The uprights are the vertical metal poles which rest on the bases and are connected together with the drape supports. If you only need to erect a single standard height over and over again, you can use fixed uprights. But for most event companies, Adjustable Uprights are the best choice. Adjustable Uprights are made out of machined aluminum and come in a variety of sizes. You will find 1.5" diameter and 2" diameter in the marketplace but we strongly encourage the use of 2" due to it's strength, durability and suitability for commercial use.
Upright Locking Mechanisms & Methods
Locking Clamp - This system allows for an infinite number of height settings and it is one of the most durable locking mechanisms for adjustable uprights. On the downside, it can sometimes get tricky to get them all at the same height and it is prone to smashing fingers if you let go of the upright while unclamped.
Button-Lock - This system is not as likely as the locking clamp to result in injuries to your hands and the button lock positions ensure equal and consistent heights. On the downside, you are limited to the button lock positions for the overall height and the button locks are not as durable as the locking clamps or slip-lock system.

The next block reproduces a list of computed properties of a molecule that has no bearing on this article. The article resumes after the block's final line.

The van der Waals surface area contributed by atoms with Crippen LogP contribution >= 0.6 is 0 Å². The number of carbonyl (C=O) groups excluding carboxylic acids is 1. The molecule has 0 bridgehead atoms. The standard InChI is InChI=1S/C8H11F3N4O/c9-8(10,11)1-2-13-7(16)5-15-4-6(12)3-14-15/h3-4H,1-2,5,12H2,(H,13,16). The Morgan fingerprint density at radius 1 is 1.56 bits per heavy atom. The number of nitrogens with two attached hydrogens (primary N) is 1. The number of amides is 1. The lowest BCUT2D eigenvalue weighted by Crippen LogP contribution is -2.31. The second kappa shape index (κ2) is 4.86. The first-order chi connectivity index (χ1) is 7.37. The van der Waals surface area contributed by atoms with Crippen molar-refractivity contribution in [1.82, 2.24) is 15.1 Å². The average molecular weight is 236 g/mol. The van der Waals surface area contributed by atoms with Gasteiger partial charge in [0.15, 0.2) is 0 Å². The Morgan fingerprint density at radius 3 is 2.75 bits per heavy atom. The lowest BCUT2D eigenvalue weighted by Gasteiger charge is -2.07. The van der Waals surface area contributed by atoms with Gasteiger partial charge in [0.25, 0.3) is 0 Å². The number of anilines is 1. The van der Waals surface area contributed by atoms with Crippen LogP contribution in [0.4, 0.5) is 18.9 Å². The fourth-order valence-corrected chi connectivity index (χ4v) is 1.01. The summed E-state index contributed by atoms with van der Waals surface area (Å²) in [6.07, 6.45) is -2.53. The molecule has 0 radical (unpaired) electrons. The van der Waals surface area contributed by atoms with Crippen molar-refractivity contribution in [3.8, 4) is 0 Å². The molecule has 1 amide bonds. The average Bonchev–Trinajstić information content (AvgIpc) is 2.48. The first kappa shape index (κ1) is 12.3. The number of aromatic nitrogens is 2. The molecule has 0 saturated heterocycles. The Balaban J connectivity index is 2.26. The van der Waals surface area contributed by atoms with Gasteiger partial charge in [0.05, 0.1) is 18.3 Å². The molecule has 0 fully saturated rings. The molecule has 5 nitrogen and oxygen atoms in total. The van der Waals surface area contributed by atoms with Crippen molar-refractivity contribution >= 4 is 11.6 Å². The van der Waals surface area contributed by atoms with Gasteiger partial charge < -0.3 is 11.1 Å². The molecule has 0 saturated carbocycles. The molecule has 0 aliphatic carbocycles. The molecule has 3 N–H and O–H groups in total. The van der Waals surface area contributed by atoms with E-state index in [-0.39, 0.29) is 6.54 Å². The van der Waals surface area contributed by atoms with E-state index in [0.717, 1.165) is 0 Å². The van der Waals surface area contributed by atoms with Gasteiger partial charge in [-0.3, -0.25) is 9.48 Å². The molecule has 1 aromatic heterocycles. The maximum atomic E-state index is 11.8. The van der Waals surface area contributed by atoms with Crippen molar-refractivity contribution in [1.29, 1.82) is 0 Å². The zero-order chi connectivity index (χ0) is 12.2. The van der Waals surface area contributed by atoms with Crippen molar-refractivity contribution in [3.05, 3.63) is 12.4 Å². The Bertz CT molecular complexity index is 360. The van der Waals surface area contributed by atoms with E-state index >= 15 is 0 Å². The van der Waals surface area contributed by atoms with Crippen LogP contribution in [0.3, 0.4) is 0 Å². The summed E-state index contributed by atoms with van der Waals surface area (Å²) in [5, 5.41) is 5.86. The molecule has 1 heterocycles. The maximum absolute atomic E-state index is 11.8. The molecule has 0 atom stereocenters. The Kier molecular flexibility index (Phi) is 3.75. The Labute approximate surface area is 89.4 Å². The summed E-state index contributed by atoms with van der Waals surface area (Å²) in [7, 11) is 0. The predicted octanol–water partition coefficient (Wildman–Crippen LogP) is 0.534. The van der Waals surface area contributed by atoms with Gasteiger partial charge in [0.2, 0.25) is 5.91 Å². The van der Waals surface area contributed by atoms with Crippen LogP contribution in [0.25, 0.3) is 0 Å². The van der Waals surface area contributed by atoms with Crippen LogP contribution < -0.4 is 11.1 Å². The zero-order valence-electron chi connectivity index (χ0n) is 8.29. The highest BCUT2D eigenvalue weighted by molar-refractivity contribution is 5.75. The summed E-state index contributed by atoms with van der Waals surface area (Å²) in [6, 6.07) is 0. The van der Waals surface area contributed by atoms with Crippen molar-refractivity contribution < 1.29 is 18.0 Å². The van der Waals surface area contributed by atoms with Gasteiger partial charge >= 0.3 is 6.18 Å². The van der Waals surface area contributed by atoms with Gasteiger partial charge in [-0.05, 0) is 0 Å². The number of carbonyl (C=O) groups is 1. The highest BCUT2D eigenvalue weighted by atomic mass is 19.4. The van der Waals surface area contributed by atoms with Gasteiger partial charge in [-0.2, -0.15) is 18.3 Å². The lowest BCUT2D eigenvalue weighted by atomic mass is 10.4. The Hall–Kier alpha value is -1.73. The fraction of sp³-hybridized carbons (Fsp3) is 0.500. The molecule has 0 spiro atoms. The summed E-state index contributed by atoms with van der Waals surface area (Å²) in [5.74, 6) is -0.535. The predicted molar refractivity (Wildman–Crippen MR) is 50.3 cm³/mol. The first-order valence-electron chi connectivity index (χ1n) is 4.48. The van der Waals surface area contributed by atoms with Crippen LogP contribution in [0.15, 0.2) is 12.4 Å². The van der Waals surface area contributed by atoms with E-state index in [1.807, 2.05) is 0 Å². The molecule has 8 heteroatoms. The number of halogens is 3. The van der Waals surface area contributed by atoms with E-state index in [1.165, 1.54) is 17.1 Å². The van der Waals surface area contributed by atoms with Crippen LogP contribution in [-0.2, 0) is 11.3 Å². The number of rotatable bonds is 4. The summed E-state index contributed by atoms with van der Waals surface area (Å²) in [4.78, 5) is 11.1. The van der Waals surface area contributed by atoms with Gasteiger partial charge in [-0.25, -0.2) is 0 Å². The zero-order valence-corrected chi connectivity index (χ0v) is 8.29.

Button-Lock w/ Locking Clamp - As the name suggests, this system combines both button locks and locking clamps. If you don't like the button lock position, go ahead and go between them and clamp it instead. This is a nice system however because it includes both locking features, it is priced slightly higher.
Slip-Lock - The Slip-Lock collar assembly locks automatically when the inner pole is raised vertically to the desired height. As a vertical load is applied downward, the ball-taper lock feature locks tighter. The more pressure applied downward, the tighter it will lock. To release the lock, simply raise the inner pole slightly and lift the release ring.
Drape supports are the easiest part of a pipe and drape system to understand. They are simply pipes which connect the uprights via hooks through the notches at the top of the uprights. Draping is either applied by sliding it through rod pockets in the drape or the draping can be simply thrown over the top. Drape supports are usually adjustable and often have button locks at certain intervals. However because the button locks aren't really doing much, you can easily set them between the button positions without any problems. As for which length to choose, the longer the drape support is, the more difficult and expensive it becomes to ship and transport. You must also keep in mind that heavy drape installations can begin to stress and bend the longer supports. Because of this, we usually recommend our #1 selling length which is the 6ft-10ft support. 7-12 foot supports are also popular, however once you hit that 7-foot point the shipping costs tends to increase dramatically and they can start to become difficult to transport in some vehicles.